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The Real-time is Now for Big Data to Pass the ACID Test - Could This Be a Turning Point? 

  • April 2014
  • -
  • Frost & Sullivan
  • -
  • 9 pages


Table of Contents


The promise of Big Data is to access all relevant data from all external and internal sources, and put it to work for the organization. Stratecast has laid out the principal benefits of harnessing the power of Big Data:
- Data-driven organization. Makes an organization data-driven through policies and practices designed to transform actionable information into organizational action.
- Data decisions. Forces the business to make decisions about which key performance indicators (KPIs) and areas of data it wants to focus on—in effect, “where to look.” While that is obviously essential from a data standpoint, it also has a “pre-ripple effect” throughout the business because, in so doing, the organization decides what is truly important.
- No (data) fear. Addresses the reality that most of what people are talking about when they say “Big Data” is Unstructured and Semi-structured data, which do not fit easily into tables, or surrender themselves to standard SQL table queries/lookups. By deploying systems and best practices that can render Unstructured and Semi-structured data as readily manageable as Structured data, an organization no longer has to “fear the data.” Instead, it captures, analyzes, and puts the data to good use to build and support the business.
- Agile organization. Means that the organization has truly learned to collect, assimilate, normalize, analyze, and act on data from all sources—both external and internal; both online and offline (physical world)—and again, while that is crucial simply from a data management standpoint, it is also essential in creating an agile organization.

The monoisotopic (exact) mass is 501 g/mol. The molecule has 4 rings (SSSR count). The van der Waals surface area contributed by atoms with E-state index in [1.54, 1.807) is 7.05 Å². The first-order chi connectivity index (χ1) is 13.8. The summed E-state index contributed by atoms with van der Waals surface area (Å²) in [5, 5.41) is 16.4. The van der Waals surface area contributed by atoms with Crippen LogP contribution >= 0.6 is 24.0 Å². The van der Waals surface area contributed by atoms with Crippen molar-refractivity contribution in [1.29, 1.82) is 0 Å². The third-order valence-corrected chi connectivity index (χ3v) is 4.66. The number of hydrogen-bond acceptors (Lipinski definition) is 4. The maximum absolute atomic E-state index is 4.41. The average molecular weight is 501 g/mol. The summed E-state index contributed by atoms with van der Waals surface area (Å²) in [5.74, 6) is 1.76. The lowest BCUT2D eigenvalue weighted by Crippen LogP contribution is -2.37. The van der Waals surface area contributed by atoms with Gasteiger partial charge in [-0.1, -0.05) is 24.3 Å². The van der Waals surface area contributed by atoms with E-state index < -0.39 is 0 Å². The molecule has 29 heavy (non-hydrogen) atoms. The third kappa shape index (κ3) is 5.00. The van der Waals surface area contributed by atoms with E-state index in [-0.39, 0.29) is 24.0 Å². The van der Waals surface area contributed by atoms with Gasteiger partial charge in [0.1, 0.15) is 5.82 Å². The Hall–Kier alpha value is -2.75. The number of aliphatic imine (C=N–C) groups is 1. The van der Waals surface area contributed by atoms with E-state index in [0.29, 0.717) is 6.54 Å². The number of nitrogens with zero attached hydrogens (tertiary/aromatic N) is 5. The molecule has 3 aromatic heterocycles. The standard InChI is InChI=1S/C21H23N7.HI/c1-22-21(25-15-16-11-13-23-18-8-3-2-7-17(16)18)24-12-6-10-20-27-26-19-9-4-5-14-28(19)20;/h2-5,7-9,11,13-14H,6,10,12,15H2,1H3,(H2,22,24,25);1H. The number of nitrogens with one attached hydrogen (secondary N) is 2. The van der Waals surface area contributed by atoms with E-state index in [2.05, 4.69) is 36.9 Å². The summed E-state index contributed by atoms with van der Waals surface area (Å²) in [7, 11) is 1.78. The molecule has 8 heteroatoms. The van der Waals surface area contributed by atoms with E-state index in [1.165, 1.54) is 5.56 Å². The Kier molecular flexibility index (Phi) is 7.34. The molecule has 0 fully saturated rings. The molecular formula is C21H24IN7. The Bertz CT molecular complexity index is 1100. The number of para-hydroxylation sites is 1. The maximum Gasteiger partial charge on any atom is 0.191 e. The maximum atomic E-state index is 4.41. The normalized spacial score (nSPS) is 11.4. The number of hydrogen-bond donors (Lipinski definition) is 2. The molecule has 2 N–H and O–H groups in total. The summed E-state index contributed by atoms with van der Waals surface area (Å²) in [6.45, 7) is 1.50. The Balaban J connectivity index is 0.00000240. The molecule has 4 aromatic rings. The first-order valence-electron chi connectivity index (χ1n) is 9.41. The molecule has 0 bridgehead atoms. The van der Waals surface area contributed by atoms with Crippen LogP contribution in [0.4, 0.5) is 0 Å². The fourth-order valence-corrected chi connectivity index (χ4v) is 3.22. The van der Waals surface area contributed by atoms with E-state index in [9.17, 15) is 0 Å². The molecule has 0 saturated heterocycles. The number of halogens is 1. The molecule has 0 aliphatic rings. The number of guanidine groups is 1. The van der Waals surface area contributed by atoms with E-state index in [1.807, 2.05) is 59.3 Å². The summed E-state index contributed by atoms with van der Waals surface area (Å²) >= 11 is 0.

- Data for all. Represents the culmination of the dream that a company’s most important data need not be locked away and available exclusively to IT—nor, today, to remain the sole province of the Data Scientist and team—but instead, be accessible to all employees. This empowers people with the data they need to do their jobs better.
However, while organizations are conceptually ready to reap the benefits of Big Data, moving from their current state of data-not-quite-readiness to a Big Data-driven future requires tackling three challenges: one structural, one temporal, and one about reliable data. This Stratecast report briefly analyzes these challenges and the viability of a solution designed to overcome all three.

Big Data: Structure Matters

Stratecast has previously analyzed the challenges posed by adding “new data,” unstructured and semi-structured, to the existing pool of structured data that data management systems have been handling with relative ease since the 1970s. As such, this report is not the place for an exhaustive discourse on that topic, but a quick review is in order to frame our discussion.
Stratecast recognizes three data structures:
1. Structured data: information that is easily managed in a relational database (RDB), in columns and rows (such as addresses and phone numbers), and that is readily accessed via Structured Query Language (SQL) requests. Structured data depends on first creating a data model that defines data fields and characteristics of those fields.
2. Unstructured data: the fastest-growing type, which, at least on the surface, has no readily identifiable or consistent structure, follows no preset data model, and is not easily captured or accessed in a traditional RDB. Unstructured data emanates mainly, but not entirely, from mobile and Web communications, and includes but is certainly not limited to:
a. Web content including both site and social
b. Mobile communications, both phone and Web
c. Business productivity/word processing documents
d. Images and other electronic objects
e. Books
f. Multimedia: audio and video
3. Semi-structured data: also viewed as a sub-type of either structured or unstructured data, semi-structured data features tags or other markers that identify parts of the data; but, like unstructured data, follows no strict data model.

Semi-structured data includes things such as:
a. Email
b. Extensible Markup Language (XML) messages
c. Labeled graphs

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